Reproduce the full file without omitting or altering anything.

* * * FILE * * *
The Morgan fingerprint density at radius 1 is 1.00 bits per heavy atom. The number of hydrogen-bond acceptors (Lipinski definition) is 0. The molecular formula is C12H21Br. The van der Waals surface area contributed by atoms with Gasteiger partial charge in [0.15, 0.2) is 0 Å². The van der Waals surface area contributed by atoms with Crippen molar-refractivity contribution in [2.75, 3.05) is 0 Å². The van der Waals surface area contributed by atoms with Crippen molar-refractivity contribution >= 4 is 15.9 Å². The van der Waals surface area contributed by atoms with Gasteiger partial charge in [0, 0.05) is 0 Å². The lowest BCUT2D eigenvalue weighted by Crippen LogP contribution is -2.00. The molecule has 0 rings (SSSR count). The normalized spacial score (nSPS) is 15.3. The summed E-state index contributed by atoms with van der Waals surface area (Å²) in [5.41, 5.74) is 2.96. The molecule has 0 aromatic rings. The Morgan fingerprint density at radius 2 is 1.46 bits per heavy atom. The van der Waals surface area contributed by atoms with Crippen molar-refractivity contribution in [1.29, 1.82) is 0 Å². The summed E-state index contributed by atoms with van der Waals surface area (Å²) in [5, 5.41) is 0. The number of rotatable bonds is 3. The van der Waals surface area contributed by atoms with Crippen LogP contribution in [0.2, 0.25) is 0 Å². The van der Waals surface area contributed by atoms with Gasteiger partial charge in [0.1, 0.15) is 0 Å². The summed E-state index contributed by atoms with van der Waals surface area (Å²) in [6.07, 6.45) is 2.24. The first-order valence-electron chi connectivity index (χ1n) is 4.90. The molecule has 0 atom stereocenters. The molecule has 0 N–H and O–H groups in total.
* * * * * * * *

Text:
The Morgan fingerprint density at radius 1 is 1.00 bits per heavy atom. The number of hydrogen-bond acceptors (Lipinski definition) is 0. The molecular formula is C12H21Br. The van der Waals surface area contributed by atoms with Gasteiger partial charge in [0.15, 0.2) is 0 Å². The van der Waals surface area contributed by atoms with Crippen molar-refractivity contribution in [2.75, 3.05) is 0 Å². The van der Waals surface area contributed by atoms with Crippen molar-refractivity contribution >= 4 is 15.9 Å². The van der Waals surface area contributed by atoms with Gasteiger partial charge in [0, 0.05) is 0 Å². The lowest BCUT2D eigenvalue weighted by Crippen LogP contribution is -2.00. The molecule has 0 rings (SSSR count). The normalized spacial score (nSPS) is 15.3. The summed E-state index contributed by atoms with van der Waals surface area (Å²) in [5.41, 5.74) is 2.96. The molecule has 0 aromatic rings. The Morgan fingerprint density at radius 2 is 1.46 bits per heavy atom. The van der Waals surface area contributed by atoms with Crippen molar-refractivity contribution in [1.29, 1.82) is 0 Å². The summed E-state index contributed by atoms with van der Waals surface area (Å²) in [5, 5.41) is 0. The number of rotatable bonds is 3. The van der Waals surface area contributed by atoms with Crippen LogP contribution in [0.2, 0.25) is 0 Å². The van der Waals surface area contributed by atoms with Gasteiger partial charge in [0.1, 0.15) is 0 Å². The summed E-state index contributed by atoms with van der Waals surface area (Å²) in [6.07, 6.45) is 2.24. The first-order valence-electron chi connectivity index (χ1n) is 4.90. The molecule has 0 atom stereocenters. The molecule has 0 N–H and O–H groups in total.